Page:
Tuesday, June 14, 2011
1982: Look at mother nature on the run, in the 1970s
As I've mentioned here before, I really, really didn't want to go to boarding school. But I had no choice in the matter. Circumstances dictated that in the autumn of 1982 I would have to go and finish sixth form there.
So at half term in early June, Mum came over from Bahrain and we went to visit the school I would be attending. Most important of all, I'd be dropping off my record player.
We'd seen loads of brochures for schools, and there wasn't one of them that didn't have a picture of a group of rather dull looking youths sitting on the grass in their flares reading books. I was horrified. Was this what my leisure time would entail? Would these people be my friends? Where were the New Romantics?? I would be leaving my semi-urban but to me very modern life and would be incarcerated in the heart of the country among the cast Survivors, and not in a good way.
The school we chose was in the middle of nowhere outside Guildford. It looked like Hogwarts, a rather forbidding Victorian gothic mansion converted from private house to private school and a far cry from a purpose-built Sixties block on the edge of a conurbation. It was all going to be very different.
That day we drove up it was blindingly sunny day, House Of Fun was number one but one song that kept coming on the radio on the drive up was, as I have since discovered, a re-release of a Neil Young song covered by folkies Prelude that for some reason was back in the charts. No one mentioned the F word back then, and this was probably the first real folk record I'd heard outside of The Lightning Tree and Daytrip To Bangor. Folk was square with a capital S, and it was clearly the sort of music that would be beloved by my new school chums. There wasn't a bit of cut-off leisure wear in sight. (These days I'd kill to be lying in the long grass listening to Curved Air or Fairport Convention, but that's another story).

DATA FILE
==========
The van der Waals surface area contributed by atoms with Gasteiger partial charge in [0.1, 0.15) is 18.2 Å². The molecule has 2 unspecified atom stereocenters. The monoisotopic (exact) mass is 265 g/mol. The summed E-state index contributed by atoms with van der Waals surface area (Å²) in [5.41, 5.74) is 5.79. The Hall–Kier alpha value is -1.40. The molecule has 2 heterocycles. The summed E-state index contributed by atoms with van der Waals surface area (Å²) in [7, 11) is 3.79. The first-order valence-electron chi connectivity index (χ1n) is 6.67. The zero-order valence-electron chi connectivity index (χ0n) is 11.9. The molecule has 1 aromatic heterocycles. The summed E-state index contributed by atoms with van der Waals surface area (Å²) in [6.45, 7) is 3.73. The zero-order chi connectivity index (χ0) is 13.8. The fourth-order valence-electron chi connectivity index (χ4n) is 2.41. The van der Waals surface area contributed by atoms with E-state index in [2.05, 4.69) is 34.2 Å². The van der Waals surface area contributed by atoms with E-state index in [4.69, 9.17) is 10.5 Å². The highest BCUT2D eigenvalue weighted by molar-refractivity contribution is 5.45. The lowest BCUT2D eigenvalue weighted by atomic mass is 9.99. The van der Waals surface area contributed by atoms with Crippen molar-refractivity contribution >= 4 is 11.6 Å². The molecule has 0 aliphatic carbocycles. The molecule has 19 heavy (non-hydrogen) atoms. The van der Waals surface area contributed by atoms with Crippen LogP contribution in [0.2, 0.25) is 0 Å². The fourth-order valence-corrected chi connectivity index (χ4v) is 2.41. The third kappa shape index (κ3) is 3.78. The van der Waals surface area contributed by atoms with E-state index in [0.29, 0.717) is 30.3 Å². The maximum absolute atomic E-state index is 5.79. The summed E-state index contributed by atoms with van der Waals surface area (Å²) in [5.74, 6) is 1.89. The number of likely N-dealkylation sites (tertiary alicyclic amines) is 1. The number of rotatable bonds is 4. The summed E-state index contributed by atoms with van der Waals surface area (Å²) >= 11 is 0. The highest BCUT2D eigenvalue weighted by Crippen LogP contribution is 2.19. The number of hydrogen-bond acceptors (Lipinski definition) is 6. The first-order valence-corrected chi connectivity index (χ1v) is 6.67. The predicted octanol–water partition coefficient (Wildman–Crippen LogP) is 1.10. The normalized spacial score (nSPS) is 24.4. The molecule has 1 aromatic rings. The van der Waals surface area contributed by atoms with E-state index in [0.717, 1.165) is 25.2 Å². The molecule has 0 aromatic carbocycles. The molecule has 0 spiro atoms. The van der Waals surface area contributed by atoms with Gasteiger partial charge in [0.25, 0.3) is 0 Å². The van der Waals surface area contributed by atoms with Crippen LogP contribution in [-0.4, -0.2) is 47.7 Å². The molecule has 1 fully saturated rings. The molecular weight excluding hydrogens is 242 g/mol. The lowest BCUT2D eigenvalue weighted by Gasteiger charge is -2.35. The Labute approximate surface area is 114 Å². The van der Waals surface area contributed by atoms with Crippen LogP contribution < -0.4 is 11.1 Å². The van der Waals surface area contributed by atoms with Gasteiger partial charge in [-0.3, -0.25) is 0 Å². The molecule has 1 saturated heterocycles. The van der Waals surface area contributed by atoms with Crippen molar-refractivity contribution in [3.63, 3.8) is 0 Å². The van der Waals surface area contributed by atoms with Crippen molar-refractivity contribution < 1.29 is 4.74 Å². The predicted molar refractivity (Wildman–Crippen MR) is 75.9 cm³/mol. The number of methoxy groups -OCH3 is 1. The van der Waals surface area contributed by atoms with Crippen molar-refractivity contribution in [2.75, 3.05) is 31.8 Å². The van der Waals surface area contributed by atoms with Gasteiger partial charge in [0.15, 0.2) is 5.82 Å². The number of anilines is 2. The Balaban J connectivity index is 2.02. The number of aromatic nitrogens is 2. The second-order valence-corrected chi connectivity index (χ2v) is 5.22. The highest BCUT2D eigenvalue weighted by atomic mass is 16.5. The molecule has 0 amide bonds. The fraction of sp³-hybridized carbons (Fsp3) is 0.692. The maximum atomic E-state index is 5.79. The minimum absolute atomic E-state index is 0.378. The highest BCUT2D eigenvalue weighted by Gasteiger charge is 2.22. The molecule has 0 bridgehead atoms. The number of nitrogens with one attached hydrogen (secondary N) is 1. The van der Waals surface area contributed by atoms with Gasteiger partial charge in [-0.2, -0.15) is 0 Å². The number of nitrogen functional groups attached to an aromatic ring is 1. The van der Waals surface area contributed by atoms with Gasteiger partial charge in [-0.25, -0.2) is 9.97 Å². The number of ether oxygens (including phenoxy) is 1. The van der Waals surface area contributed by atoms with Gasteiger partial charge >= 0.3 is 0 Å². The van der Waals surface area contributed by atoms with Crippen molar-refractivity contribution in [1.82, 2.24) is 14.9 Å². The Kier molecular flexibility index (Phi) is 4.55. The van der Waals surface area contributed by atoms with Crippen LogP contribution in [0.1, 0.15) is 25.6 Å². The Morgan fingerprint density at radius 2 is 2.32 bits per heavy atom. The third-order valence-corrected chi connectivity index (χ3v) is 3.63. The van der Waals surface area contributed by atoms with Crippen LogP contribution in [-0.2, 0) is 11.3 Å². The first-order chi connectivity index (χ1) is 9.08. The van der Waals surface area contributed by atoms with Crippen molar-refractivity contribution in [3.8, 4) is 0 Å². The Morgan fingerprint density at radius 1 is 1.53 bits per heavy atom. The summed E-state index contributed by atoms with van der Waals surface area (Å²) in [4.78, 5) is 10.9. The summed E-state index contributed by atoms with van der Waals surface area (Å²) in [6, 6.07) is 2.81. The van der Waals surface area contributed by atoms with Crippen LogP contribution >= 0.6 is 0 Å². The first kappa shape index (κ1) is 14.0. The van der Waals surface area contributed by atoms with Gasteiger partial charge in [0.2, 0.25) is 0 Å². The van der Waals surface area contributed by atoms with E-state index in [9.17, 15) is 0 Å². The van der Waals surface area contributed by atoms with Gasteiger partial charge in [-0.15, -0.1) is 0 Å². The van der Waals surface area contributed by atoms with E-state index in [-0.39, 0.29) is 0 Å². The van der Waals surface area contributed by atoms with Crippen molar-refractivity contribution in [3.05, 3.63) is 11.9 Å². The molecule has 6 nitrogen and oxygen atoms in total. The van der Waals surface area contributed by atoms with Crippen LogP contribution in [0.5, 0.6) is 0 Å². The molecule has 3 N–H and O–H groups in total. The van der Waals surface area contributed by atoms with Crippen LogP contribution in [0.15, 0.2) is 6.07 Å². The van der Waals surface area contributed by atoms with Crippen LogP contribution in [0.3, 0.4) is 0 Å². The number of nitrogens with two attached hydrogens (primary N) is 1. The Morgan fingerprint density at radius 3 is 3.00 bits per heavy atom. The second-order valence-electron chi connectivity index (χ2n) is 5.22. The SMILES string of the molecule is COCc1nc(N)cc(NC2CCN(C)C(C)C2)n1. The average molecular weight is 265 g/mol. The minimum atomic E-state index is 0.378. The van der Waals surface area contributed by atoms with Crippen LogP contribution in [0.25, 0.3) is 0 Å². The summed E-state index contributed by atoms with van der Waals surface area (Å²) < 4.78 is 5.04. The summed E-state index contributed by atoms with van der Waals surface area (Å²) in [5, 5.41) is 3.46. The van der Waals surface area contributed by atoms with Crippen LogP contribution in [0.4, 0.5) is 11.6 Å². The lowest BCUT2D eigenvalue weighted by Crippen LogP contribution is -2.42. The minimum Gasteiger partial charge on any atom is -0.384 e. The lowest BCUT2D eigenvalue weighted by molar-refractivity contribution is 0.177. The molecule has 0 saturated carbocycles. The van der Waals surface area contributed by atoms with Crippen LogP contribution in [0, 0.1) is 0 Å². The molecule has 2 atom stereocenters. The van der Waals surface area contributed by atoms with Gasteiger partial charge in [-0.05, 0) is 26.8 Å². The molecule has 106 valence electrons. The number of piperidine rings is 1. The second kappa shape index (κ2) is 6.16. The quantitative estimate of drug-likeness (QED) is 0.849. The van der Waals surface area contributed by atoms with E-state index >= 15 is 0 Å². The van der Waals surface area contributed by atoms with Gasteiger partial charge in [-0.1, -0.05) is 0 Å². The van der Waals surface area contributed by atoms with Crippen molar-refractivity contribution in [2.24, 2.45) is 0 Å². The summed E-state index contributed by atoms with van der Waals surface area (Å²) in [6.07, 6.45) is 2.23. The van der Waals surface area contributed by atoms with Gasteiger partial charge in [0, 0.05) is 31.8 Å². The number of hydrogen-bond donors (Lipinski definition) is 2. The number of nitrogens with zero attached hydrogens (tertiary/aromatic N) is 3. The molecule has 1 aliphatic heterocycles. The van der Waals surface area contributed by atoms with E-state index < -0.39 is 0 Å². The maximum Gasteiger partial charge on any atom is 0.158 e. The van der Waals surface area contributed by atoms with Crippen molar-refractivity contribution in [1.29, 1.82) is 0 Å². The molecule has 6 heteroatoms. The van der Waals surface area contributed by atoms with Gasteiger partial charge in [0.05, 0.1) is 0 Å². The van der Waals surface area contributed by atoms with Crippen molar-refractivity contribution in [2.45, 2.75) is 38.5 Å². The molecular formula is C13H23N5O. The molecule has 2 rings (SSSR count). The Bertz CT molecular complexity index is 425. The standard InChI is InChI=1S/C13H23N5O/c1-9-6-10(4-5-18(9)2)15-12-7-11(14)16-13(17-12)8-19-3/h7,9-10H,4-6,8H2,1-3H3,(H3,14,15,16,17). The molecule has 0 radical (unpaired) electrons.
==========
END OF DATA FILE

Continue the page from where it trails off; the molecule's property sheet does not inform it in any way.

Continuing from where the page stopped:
The school was empty, what with it being half-term and as we deposited my record player in the headmaster's office his expression was one of 'you'll never fit in here'. With no students around it was hard to tell what it was really like, and the pictures of them in the corridors just made matters worse. Did no one else have a record player? Did they spend their time at the chess club? I spent the summer not thinking about how awful it was going to be.
Thankfully I couldn't have been more wrong. Not a flair in sight. The best days of my school life were just about to happen. And I love this song.